Five Years Live On

Why did I move to Israel five years ago?

My answer today is very different from the answer I would have given you on April 25, 2009 – on the eve of my departure.

Back then, I would have responded with something nauseously romantic like, “I’m going to where I belong, the place where it all started.”  What did you expect to hear? I had no reference other than ideology and romance.

The real answer as to why I moved to Israel came trickling in piece by piece, battle by battle, victory by victory…year by year.

Here’s my response to you today: I moved to Israel to endure rare, difficult, and perfect life lessons – the kind that are nearly impossible to come by in comfort, familiarity, or abundance.

And on my fifth anniversary of my Aliyah, I’m finally in a position where I can begin to interpret my experiences and catalog them under these specific lessons:

  • When my parents and sister took me to the airport on April 25, 2009, I clearly recall their pale faces, sunk in fear and sadness. I was sick with guilt to see them like this. But, here I learned the nature of true risk: selfish, painful, and gut-turning.  And sometimes this is what it takes to change our course towards something unimaginably spectacular.
  • It pays off to be a big fish in a small pond.  I had no particular profession when I arrived to Israel.  But, my education, English, and American savviness set me apart.  The companies that I worked for were relatively small (by US standards), but this enabled me to fast track my career, cut corners, and wear numerous of hats in each of my roles.
  • You’re never too old to make the best of friends.  Moreover, with age I want to exert more love, gratitude, and depth into these relationships.  Invest in your girls no less than in your boys…because a woman’s support is irreplaceable.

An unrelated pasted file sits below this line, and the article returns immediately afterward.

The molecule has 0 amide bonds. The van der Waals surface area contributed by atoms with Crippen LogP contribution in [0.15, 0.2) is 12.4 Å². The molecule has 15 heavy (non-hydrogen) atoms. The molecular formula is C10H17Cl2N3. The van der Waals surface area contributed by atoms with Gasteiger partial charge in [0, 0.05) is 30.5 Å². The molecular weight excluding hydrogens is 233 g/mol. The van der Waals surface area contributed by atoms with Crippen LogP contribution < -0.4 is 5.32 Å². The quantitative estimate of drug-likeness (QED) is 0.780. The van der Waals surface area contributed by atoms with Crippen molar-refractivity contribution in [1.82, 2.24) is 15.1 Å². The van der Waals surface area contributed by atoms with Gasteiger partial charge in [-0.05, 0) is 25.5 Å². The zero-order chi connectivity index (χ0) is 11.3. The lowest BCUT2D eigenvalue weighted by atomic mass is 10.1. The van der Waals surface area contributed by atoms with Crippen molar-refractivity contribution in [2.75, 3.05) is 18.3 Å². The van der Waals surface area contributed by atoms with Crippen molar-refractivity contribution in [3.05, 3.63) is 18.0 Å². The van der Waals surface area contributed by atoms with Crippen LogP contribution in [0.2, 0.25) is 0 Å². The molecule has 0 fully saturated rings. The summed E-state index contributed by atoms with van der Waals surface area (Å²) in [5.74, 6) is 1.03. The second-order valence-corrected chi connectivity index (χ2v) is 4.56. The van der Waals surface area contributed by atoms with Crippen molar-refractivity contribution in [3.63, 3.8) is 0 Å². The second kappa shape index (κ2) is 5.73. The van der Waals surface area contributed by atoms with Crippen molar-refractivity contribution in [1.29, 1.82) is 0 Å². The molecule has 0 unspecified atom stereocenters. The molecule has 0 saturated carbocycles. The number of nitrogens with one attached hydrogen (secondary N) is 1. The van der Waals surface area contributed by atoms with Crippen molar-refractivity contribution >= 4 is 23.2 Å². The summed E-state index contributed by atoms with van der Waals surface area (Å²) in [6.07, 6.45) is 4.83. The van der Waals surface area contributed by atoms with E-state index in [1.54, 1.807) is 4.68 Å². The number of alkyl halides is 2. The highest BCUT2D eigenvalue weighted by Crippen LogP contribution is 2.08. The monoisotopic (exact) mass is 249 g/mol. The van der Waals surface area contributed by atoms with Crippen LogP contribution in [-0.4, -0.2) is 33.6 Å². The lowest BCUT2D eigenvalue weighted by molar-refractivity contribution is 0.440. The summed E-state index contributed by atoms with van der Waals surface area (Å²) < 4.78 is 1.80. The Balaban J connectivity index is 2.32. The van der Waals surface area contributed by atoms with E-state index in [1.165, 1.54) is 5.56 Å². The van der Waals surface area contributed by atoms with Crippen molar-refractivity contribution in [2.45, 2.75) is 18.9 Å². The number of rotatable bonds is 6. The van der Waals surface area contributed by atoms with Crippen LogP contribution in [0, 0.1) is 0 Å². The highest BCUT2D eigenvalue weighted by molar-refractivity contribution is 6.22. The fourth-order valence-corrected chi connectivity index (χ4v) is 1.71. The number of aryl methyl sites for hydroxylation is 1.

• One time, I very surprisingly got kicked out of my apartment and had to leave immediately.  I had no particular place to go, and I was left totally horrified.  But not from being homeless, but from having to ask for help.  I never needed to do so in such a serious capacity.  But once I did, I buried a big chunk of my ego, as well as my self-pity and victimization.
  • I was single for a year and a half, which felt like a period that bared no end.  How dreadful to have no man to lick my wounds, no one to hide behind, or drama to distract me?!  And here I realized to self-nurture, love my own company, and just be cool with myself (no judging or grudges).  And when I felt excited and empowered by Beata again, as a stand-alone existence, I was prepared to meet him.

It’s not to say that by 30 I’ve learned what needs to be learned.  But, with regards to Israel, She was the first who woke me up, pouring cold water on my consciousness.  She was the first to teach me about awareness and receptiveness.  And it was She who helped me discover calmness after all of that.  I will continue to experience and catalog…but Israel is the place where it all started.   


The moods of the Tel Aviv sunsets from the last five years:

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